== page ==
Michel Foucault, One of the great thinkers of power theory, points out that one of the ingredients on which power is fed to exert control over the population is to try to instill a individualistic consciousness. According to this author, the ultimate goal that shifts power is to make individuals in a society as productive as possible, but at the same time, to be as productive as possible. docile and obedient as well. Going down to the realm of the concrete, we can say that the practice of CrossFit is a good example in which this individualistic consciousness is given aiming to bring the subjects to be docile, obedient and productive.

For those who don’t know, the crossfit is a sport that has become very fashionable lately, thanks in part to a healthy dose of marketing. It consists of a kind of multidisciplinary military training (combines different sports such as strong man, triathlon, weightlifting, sports gymnastics, fitness) which is structured into a number of different exercises diversified over time. , number of repetitions, sets, etc.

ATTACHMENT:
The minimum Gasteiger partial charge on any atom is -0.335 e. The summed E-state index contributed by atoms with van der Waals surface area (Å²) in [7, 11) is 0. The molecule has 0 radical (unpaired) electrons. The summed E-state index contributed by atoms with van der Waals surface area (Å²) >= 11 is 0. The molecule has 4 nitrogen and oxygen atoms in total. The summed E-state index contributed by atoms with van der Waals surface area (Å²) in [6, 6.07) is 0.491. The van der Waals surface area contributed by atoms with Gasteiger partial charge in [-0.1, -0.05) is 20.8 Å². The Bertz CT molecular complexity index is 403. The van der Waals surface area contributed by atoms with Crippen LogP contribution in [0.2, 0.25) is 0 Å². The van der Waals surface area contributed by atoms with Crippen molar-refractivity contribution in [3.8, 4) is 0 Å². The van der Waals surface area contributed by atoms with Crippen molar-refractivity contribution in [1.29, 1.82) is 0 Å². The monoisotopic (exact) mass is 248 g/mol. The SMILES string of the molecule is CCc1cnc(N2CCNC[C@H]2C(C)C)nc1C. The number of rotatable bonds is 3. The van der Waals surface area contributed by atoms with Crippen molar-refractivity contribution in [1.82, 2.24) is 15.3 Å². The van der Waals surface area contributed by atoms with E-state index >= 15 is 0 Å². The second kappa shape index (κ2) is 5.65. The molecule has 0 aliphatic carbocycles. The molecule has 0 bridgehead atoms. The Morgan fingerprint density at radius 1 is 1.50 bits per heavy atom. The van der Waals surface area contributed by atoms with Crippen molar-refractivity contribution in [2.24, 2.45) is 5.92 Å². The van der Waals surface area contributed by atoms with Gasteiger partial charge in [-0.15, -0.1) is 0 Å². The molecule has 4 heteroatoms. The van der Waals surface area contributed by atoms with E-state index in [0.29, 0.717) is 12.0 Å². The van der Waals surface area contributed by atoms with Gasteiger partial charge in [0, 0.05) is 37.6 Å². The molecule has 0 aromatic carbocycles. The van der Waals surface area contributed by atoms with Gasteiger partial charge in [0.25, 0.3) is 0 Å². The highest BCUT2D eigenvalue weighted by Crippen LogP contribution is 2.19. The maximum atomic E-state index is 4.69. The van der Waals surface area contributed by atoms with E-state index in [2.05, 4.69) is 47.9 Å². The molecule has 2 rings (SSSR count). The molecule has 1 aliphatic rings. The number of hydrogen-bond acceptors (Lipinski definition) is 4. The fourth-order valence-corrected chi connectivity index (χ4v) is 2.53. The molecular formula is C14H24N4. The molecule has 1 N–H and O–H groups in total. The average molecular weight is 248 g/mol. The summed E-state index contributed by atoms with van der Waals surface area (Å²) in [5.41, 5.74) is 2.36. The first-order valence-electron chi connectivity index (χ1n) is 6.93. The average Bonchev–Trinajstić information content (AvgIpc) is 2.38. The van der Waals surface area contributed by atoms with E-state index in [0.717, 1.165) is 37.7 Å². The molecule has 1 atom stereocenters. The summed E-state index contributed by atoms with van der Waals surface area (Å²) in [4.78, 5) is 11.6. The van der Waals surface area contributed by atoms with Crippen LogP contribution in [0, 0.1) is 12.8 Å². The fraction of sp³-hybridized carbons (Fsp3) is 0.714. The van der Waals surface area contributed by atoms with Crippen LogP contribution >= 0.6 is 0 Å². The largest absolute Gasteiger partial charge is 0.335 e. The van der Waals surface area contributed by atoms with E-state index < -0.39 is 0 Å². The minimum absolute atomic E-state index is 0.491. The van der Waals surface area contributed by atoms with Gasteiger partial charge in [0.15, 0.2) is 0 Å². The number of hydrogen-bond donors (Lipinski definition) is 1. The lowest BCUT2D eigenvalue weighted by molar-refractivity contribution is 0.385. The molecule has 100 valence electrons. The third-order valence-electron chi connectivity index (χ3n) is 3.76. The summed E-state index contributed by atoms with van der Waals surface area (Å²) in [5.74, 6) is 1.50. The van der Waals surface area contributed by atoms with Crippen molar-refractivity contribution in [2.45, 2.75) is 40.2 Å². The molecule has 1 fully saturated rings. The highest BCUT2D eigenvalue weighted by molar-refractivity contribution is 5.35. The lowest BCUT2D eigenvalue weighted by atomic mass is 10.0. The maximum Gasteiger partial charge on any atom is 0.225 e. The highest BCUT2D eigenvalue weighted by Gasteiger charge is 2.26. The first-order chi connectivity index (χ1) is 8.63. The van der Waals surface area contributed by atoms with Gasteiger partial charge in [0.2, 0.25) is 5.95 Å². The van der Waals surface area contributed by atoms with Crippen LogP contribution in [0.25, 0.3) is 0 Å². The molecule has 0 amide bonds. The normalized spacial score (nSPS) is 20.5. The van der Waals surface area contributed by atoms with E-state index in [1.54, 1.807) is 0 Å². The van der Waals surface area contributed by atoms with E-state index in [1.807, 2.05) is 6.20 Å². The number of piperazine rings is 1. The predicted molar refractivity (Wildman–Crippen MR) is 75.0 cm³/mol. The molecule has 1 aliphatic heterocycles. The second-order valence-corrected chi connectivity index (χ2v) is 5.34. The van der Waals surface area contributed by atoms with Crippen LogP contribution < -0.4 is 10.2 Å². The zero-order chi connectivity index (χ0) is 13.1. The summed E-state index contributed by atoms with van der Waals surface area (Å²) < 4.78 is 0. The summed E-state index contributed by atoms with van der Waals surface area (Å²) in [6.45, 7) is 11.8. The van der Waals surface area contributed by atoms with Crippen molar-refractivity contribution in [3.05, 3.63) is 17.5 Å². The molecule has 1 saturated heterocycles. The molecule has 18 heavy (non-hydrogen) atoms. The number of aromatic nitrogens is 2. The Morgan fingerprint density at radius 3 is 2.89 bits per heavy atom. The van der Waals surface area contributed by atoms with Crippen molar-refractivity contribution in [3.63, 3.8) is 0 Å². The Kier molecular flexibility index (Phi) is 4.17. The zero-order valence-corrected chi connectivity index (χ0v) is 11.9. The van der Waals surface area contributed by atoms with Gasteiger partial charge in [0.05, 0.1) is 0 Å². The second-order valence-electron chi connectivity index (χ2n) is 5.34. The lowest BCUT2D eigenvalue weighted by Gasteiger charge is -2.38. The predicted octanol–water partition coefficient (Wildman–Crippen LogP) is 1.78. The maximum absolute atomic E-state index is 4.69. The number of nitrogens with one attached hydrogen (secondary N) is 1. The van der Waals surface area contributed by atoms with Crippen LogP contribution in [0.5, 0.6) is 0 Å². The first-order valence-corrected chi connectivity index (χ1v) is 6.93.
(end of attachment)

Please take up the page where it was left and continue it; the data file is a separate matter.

For there to be individualism, there must be discipline, And CrossFit is the king of sport when it comes to discipline. The discipline pursues the ritualization of attitudes and behaviors, which we could synthesize with the term obedience. Obedience can be understood as the failure to seek alternative options in the face of an authority figure who gives guidelines to follow. In CrossFit, body discipline allows him to act as a prison for the subjects. Highly mechanized exercises seek aesthetic and functional perfection of the muscle.